Newly released video -- obtained by the New Orleans Advocate -- shows the first moments of the March 2015 attack
at the city's airport which ended with the shooting of the machete-wielding man. The attacker later died from three bullet wounds inflicted by a sheriff's lieutenant.
In the video, the man -- identified as Richard White, 63 -- is seen at the top of the frame as he calmly walks up to a line of travelers at a TSA checkpoint at Louis Armstrong New Orleans International Airport.
He pulls a can of wasp spray from a bag and unleashes streams onto travelers as people begin to disperse. The man is then seen pulling a machete from his waistband and swinging its blade at people standing in line.
Moments later, the video shows the man spraying the chemical in the face of a TSA officer before chasing him through a wobbling metal detector and out of camera range.
White died one day after the attack, following treatment for three bullet wounds he suffered when a sheriff's lieutenant fired at him, officials said. Investigators said he suffered from some type of mental illness.
When White approached the checkpoint, he was carrying a bag that he dropped as soon as he sprayed travelers as well as a security officer, authorities said at the time.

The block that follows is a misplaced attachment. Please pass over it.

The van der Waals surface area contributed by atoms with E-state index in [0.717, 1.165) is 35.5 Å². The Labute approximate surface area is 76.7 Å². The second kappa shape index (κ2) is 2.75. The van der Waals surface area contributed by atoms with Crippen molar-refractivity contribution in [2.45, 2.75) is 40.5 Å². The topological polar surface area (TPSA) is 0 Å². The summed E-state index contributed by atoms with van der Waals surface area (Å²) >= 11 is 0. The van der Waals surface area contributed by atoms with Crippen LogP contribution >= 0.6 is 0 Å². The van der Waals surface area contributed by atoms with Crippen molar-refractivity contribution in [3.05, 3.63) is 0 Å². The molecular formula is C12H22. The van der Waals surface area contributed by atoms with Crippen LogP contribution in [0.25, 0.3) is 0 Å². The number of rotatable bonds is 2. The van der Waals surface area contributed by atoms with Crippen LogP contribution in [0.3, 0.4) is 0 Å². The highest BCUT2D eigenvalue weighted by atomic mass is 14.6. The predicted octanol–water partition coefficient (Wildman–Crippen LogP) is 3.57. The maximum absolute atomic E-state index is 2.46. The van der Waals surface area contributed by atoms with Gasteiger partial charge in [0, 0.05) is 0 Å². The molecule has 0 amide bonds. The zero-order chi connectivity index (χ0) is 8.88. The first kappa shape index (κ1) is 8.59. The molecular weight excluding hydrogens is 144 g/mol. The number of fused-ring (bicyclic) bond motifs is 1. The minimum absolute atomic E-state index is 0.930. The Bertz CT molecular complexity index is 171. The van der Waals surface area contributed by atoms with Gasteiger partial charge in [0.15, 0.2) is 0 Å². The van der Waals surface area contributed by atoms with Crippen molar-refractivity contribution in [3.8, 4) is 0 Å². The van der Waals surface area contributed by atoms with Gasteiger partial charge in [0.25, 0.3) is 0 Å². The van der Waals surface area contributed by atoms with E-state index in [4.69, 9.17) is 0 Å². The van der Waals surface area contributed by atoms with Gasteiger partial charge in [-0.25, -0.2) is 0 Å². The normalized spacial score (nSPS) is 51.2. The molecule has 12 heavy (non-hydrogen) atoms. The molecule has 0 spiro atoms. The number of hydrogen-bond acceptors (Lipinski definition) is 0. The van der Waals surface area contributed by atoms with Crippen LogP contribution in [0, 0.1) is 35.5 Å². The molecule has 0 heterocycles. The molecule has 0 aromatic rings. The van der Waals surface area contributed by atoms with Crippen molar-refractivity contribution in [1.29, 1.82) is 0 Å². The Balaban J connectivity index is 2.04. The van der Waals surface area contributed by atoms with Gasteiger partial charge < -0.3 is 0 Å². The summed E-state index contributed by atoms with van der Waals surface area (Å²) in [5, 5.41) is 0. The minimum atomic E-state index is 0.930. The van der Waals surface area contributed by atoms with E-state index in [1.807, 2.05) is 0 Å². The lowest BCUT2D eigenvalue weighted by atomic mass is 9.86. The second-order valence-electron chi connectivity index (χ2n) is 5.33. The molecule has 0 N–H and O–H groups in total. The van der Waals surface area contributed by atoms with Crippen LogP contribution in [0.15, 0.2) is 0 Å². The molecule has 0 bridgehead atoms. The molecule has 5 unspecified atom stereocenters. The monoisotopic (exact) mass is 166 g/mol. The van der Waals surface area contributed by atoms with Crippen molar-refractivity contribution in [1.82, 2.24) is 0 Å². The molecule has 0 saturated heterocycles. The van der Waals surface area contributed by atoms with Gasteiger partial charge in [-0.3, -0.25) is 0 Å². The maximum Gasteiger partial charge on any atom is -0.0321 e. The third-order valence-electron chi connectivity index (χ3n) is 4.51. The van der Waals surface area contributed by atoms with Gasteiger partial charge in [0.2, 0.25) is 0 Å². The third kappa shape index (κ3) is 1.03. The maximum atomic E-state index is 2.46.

In the bag, investigators found Molotov cocktails.
A grill lighter and plastic letter opener were also found in the bag, and next to his body investigators discovered powdery material and wicks, which they determined were from crushed smoke bombs.
The bomb squad later found more smoke bombs in his car, and in the trunk were three gas tanks -- one for Freon, one for oxygen and one for acetylene, a compressed gas used in welding and metal-cutting.
Investigators said the motive for the attack was unclear.
TSA officer Carol Richel, was wounded in the arm by one of the bullets fired at White. The bullet went through her tricep.
"I didn't hear him say anything," she said at the time. "Once I yelled for the checkpoint to be cleared, I looked over my shoulder and he was coming after me. And I ran as fast as I could and thank God the officer was as close as she was, because I wouldn't be here today."